Our Lord promises the coming of the Advocate, “the Spirit of truth that proceeds from the Father” (John 15:26). Upon His departure the Advocate, the Spirit, will come. His departure is not an abandonment of His disciples. It rather occasions the coming of the Advocate, the Spirit who will confirm that God’s work is complete. Our Lord says, “For if I do not go, the Advocate will not come to you. But if I go, I will send him to you” (John 16:7).
Our Lord is speaking here of His glorious Ascension and the birth of the Church at Pentecost with the descent of the Holy Spirit. We can easily understand our Lord’s disciples were filled with sorrow (John 16:6), when He told them He was “going to the one who sent [Him]” (John 16:5). But He reassures them that this “departure” should not cause distress or apprehension. They should be confident and hopeful.
When the Advocate comes, “he will convict the world in regard to sin and righteousness and condemnation” (John 16:8). The “world” has rejected our Lord and called Him a sinner (cf. Matthew 9:3). In fact, He is the Redeemer and the Spirit will manifest Him entirely as such. The “world” has denounced our Lord as not being from God (cf. John 9:29). Yet, in returning to His Father, He will prove the “world” wrong (cf. John 16:10). And finally, the “world” is convicted about condemnation, because it condemned our Lord (cf. John 19:6), but it is the Lord who rescues sinners from condemnation. Everything the “world” thought about our Lord is manifestly wrong. The “world” is convicted.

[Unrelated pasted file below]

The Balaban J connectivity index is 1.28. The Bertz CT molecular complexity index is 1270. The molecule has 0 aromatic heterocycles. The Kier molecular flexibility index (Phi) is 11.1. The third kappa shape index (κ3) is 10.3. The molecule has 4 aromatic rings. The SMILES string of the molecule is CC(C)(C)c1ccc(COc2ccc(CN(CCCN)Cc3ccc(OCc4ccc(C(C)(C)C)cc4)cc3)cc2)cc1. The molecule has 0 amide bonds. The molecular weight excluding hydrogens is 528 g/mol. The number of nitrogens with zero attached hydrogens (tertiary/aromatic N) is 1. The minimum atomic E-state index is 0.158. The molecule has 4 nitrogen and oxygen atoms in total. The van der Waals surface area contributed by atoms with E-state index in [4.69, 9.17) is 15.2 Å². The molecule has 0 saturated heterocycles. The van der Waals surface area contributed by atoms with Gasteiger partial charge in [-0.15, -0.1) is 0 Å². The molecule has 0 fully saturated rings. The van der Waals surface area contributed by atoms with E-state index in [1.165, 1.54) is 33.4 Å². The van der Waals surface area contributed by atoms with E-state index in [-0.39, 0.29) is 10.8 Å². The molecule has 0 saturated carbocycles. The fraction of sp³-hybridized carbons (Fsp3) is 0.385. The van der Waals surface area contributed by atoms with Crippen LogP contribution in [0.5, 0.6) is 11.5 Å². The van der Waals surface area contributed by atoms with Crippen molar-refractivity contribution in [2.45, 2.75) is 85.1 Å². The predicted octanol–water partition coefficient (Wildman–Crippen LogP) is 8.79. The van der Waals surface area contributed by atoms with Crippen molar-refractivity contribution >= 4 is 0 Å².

St. Augustine has a beautiful commentary on this verse (John 16:11). He writes, “The devils seeing souls go from hell to heaven, knew that the prince of this world was judged, and being brought to trial in the Savior’s cause, had lost all right to what he held. This was seen on our Savior’s ascension, but was declared plainly and openly in the descent of the Holy Spirit on the disciples” (de Qu. V. et N. Test. Qu. 89).